Exit Jason Levien and Stu Lash, enter Chris Wallace and solidified mock drafts after the NBA Lottery from Tuesday night resulted in the Cleveland Cavaliers
as an act of apology for "The Decision" from the Association snagged their 3rd first overall pick in 4 seasons. (Editor's note: I'm guessing math does not side with the NBA's natural selection on that one.)
Now that the order that players will be taken in is in stone from 1-14 (until the likely draft night trade blows it up again), mock drafts have a bit more validity in terms of teams draft needs. Over the next few weeks, the great Andrew Ford and I will be taking deeper looks at the NBA Draft and potential prospects that may fall in to the Grizzlies' wheel house. Chris Faulkner did a awesome job starting off our look at these folks with a mock draft look at K.J. McDaniels, and that series continues with a look at several mocks post NBA Draft Lottery. We start with the homeland:
SB Nation: P.J. Hairston, SG, Texas Legends, NBA D-League
Here is what the national page had to say on the matter, which you can read in its entirety here.
Memphis is always looking for more shooting, and the story won't be any different even with Courtney Lee in tow and Quincy Pondexter returning from injury. With Mike Miller set to become a free agent, Hairston seems like a logical selection. He could become a three-and-D wing with a certain amount of toughness the Grizzlies seem to love.
After jacking up nearly eight three-pointers per game in the D-League last season and making them at a 35.8 percent clip, there's no doubting Hairston's ability to fire from the perimeter.
The former North Carolina Tar Heel comes with baggage; he was suspended for the entire 2013-2014 season due to receiving improper benefits, rental cars in particular. He decided to play in the NBA D-League, however, and turned a tough situation into setting the world on fire. He scored 30+ points multiple times and averaged 22 points per game on 45% shooting overall with 36% shooting from 3 point land (on 8 shots) and 87% free throw shooting. He got to the line 5.6 times a game, showing an ability to attack the rim and also create for himself. Here are highlights from a 45 point performance against the Reno Bighorns.
Simply put, the kid can score the rock. He can also defend (averaged 1.5 steals per game in the D-League.) The SB Nation mock states, and my good buddy Charlie who is a huge UNC fan confirmed, that his toughness would fit in well in Memphis. However, the Grizzlies are already loaded down at the SG position between Quincy Pondexter, Tony Allen, Jamaal Franklin and Courtney Lee. A selection of Hairston would possibly mean parting ways with one or both of those players.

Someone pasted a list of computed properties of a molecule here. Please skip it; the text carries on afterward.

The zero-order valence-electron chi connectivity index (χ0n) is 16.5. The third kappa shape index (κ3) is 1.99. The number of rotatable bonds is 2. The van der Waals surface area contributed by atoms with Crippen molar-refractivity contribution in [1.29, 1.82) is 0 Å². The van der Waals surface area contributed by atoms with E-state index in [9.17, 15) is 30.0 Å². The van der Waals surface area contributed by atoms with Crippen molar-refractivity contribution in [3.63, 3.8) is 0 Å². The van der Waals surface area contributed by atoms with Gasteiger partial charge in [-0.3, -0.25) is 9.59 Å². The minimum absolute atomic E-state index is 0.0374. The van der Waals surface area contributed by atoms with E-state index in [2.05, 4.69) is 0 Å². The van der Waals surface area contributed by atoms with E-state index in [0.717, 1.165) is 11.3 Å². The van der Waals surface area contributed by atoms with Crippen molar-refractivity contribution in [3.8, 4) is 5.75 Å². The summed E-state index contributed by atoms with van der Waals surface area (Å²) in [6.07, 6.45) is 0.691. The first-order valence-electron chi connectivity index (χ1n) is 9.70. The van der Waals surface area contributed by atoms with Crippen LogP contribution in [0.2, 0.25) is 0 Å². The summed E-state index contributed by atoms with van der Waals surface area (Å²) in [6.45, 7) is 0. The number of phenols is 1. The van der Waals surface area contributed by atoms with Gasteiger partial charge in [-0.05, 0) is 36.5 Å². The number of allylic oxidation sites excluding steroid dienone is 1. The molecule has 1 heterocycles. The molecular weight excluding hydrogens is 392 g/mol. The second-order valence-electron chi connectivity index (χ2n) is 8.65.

The scoring on the wing is sorely needed however, and Hairston certainly would help in that area without compromising on the defensive end.
NBADraft.net/HoopsHype.com: Glenn Robinson III, SF, University of Michigan
The 6'7" wing from Ann Arbor certainly has the NBA bloodline thing going for him. He also is a better athlete than his Pops was and can get to the rim very effectively. He also was a part of successful teams at Michigan and efficiently scored the basketball inside the three point line. He also seems to have a good head on his shoulders and is committed to improving his game.
Unfortunately, his skills from range are questionable. He shot 31% from three at Michigan this season, which can be improved upon but on a team like Memphis that ability to score from range is necessary now. While he scores the ball well, he according to NBADraft.net can tend to be "content to play a secondary role" (which he references as a point of emphasis in this video clip.)
Robinson also appears to have a flare for the dramatic, as is apparent by his game winning shot in overtime against his Dad's Alma Mater Purdue from this past season.
As far as weaknesses, GRIII is not great at getting to the free throw line, getting to the line 3 times a game in 32 minutes per game. The Grizzlies need wings who can create for themselves in a variety of ways, including from the line, and this weakness in his game creates concern. He is not as explosive as Hairston offensively or defensively, but he is not a question mark like Hairston is and is more suited to play at a position of need for the Grizzlies, Small Forward.
Either of these choices would fill a need to an extent, but how much, and how soon? Memphis needs help now, and in a bigger role to lighten the load for the "Three Grizzly Kings." Whether or not Hairston or Robinson can fill that need is up in the air, to say the least.